Fiber-packed foods that help your gut fight melanoma
Melanoma is the most aggressive and dangerous type of skin cancer diagnosed that accounts for about 1% of all skin cancers. According to new statistics by the American Cancer Society, about 96,480 cases will be diagnosed for 2019. The rates of melanoma have been on the rise for the last 30 years now, according to the report.
It is a type of skin cancer where melanin, i.e., the cells that give color to the skin, start becoming cancerous. The symptoms for this illness include a new, unusual growth or change in an existing mole, and they may appear anywhere on the body. The treatment for this type of cancer involves surgery, radiation, or, in some cases, even chemotherapy, along with medications.
For most illnesses, diet is an important factor in treatment and recovery. Some studies suggest that a high-fiber diet could be helpful in the treatment of melanoma. The American Association for Cancer Research presented their findings earlier this year, which suggested that patients who are being treated with anti-PD-1 immunotherapy responded well to a high-fiber diet that was associated with a higher gut microbiome diversity. The research is still new, and needs a bigger sample size, of course, but a healthy diet nonetheless is never a bad idea!
So keeping your gut healthy is not just great for digestion, but also helps in cancer therapy. Let’s look at some foods that you can add to your diet that may help your treatment.
Sweet potatoes, brussels sprouts, corn, onions, leeks, artichoke hearts, pumpkins, broccoli, and lentils are some of the examples of high-fiber vegetables that can be added to your diet.
It is advised that adults should consume at least 30 grams of fiber daily to maintain a healthy diet. Some plant-based foods contain fructans, which are high-fiber natural carbs that are more likely to survive longer in the gut, thus improving its health. Some vegetables that have a high fructan count are onions, garlic, artichokes, leeks, asparagus, broccoli, cabbage,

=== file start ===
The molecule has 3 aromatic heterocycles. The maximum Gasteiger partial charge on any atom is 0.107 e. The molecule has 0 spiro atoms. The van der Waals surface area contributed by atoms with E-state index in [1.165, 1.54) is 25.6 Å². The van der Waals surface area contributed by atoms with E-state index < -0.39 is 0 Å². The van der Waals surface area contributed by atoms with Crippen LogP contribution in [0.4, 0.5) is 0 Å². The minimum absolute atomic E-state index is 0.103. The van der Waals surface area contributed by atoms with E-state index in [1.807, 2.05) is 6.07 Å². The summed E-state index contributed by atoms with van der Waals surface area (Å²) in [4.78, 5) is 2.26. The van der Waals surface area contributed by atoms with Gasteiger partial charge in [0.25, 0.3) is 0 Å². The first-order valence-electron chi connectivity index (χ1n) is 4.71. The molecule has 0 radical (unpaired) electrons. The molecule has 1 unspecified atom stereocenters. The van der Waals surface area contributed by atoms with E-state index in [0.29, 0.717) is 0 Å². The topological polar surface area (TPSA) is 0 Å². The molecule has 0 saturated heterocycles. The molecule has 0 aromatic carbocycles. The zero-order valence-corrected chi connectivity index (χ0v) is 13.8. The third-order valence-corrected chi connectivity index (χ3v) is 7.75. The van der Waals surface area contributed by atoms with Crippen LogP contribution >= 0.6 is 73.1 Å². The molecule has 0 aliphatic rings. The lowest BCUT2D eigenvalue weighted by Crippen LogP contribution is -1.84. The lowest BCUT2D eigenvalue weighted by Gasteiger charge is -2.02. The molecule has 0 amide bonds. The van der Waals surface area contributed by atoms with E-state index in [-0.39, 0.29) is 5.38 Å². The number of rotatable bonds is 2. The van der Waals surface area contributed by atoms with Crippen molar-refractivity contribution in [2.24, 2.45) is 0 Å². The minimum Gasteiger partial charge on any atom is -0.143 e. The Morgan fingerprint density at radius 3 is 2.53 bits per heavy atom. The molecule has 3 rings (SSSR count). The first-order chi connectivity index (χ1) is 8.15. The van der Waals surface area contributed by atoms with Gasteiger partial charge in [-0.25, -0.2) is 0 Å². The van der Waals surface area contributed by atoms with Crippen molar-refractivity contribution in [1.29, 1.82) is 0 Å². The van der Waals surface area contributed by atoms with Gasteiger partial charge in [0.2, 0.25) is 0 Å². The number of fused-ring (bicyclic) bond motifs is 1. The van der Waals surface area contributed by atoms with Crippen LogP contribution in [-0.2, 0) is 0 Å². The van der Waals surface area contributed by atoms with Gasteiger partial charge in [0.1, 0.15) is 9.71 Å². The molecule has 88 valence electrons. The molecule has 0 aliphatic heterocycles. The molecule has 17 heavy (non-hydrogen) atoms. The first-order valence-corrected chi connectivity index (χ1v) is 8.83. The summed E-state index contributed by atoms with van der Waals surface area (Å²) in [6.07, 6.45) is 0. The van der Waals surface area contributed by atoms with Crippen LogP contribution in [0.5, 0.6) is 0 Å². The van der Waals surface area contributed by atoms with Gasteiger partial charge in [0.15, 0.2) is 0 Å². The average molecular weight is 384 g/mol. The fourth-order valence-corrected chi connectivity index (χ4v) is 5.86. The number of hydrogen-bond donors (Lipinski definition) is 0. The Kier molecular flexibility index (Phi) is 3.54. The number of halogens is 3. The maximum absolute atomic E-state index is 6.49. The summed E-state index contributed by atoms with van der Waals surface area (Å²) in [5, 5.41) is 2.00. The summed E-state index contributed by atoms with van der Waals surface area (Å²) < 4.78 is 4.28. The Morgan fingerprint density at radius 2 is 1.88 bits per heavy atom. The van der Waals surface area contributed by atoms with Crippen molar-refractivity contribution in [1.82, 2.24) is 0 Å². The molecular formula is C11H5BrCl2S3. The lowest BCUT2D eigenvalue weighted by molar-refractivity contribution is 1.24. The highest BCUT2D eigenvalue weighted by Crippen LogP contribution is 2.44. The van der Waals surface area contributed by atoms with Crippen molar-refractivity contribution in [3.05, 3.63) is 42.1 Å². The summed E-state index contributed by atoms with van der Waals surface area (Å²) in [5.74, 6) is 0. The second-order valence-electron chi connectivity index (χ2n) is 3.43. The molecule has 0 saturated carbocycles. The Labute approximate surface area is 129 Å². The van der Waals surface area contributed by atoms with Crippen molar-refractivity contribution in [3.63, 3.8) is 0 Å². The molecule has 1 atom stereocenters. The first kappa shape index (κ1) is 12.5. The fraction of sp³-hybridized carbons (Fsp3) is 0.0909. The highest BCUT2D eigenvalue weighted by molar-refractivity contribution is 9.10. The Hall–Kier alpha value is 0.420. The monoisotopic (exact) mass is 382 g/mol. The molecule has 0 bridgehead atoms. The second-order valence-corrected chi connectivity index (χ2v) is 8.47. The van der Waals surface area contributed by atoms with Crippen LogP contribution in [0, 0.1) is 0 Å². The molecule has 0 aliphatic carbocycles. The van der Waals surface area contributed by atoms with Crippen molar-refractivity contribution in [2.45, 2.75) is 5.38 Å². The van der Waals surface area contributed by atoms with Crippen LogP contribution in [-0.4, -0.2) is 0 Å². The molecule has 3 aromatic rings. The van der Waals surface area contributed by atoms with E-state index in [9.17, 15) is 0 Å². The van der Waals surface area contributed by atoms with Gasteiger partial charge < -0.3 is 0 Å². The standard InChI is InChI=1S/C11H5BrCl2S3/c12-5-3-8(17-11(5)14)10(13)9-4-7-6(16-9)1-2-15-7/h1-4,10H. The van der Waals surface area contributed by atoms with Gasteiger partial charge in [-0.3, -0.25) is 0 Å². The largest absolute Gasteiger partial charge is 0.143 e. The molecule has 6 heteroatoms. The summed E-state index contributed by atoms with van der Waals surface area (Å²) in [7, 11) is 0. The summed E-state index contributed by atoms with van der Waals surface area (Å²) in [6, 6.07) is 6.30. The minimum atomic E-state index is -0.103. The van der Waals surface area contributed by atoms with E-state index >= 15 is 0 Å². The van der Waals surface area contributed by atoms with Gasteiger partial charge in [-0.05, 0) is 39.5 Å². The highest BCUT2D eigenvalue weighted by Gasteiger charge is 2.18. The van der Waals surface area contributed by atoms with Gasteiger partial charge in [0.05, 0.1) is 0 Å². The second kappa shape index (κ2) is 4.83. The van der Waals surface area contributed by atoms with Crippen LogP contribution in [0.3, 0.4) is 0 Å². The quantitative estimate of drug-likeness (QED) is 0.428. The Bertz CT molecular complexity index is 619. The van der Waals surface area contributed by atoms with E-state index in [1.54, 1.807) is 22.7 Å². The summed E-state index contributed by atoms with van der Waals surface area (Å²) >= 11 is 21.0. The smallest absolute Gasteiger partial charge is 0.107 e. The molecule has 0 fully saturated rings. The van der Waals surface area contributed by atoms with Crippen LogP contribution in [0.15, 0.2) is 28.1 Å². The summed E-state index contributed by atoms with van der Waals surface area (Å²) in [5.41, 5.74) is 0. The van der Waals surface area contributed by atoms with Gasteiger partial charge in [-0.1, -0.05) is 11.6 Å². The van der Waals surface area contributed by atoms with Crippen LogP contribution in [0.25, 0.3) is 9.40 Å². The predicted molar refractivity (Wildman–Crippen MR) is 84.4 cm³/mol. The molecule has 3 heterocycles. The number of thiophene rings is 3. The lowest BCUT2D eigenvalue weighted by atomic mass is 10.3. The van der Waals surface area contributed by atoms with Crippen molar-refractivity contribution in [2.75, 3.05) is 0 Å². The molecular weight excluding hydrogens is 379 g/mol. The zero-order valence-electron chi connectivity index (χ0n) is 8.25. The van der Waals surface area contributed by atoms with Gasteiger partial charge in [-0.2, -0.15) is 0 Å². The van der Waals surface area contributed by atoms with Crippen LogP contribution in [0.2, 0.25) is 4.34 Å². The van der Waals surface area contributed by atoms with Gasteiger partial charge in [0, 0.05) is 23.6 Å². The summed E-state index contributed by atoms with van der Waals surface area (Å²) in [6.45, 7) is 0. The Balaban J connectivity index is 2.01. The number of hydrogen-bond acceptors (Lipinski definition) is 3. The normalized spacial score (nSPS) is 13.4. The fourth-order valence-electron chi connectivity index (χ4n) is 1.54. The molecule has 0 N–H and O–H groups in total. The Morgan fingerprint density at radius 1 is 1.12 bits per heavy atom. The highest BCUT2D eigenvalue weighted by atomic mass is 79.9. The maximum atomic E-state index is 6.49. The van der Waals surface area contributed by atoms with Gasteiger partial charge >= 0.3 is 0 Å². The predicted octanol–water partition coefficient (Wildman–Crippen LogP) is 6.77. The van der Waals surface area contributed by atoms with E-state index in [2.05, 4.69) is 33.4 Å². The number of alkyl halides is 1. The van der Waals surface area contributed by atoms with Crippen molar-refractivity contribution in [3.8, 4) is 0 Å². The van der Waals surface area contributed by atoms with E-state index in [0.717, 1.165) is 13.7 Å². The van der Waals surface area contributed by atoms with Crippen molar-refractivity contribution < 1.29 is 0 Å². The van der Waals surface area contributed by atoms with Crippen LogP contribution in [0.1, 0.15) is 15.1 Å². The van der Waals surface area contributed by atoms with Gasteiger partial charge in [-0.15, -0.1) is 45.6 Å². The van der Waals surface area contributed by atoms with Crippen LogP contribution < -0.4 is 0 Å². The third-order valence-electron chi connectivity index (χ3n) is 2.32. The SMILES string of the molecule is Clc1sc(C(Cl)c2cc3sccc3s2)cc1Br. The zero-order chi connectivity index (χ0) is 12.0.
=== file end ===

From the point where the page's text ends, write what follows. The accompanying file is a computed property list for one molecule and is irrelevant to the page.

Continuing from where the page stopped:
Essentially, there are about seven types of fibers: cellulose, inulin, pectins, beta-glucans, psyllium, lignin, and resistant starch. Pectins, a soluble fiber, in simple terms controls the blood sugar levels. They can be found in large amounts in apples, strawberries, and citrus fruits. Lignin is another type of insoluble fiber that is also known to reduce the risk of developing colon cancer. Some fruits that have high amounts of lignin are avocados and bananas. Some other fruits that you can put on your lists are pears, watermelon, oranges, figs. They are sure to add some taste and texture to your plate!
Quick trivia: do you know how much fiber is high-fiber? Foods labeled “high in fiber” must contain at least 5 grams of fiber in each serving. Some examples of high-fiber whole grains that have are quinoa, bulgur wheat, pearled barley, oatmeal, whole wheat bread, rye, buckwheat, corn, wheat, and wild rice.
When you are choosing whole-grain bread, make sure you go for the seven-grain, dark rye, cracked wheat, or pumpernickel bread as their fiber content is much higher! Apart from this, nuts and seeds are a good choice for increasing your fiber intake in the body.
Having a diversity of gut microbiome is considered to be good to possibly fight against melanoma. As mentioned, there are various kinds of fiber that you can consume, and while high-fiber is the generic umbrella term, it is always good to know about your food before you consume it. Consider planning a strict diet for yourself after you consult with your doctor, and see how it affects your energy, and bodily response to recovery treatments, and you can always customize the grocery list accordingly!
Submit a Question You Would Like Us To Answer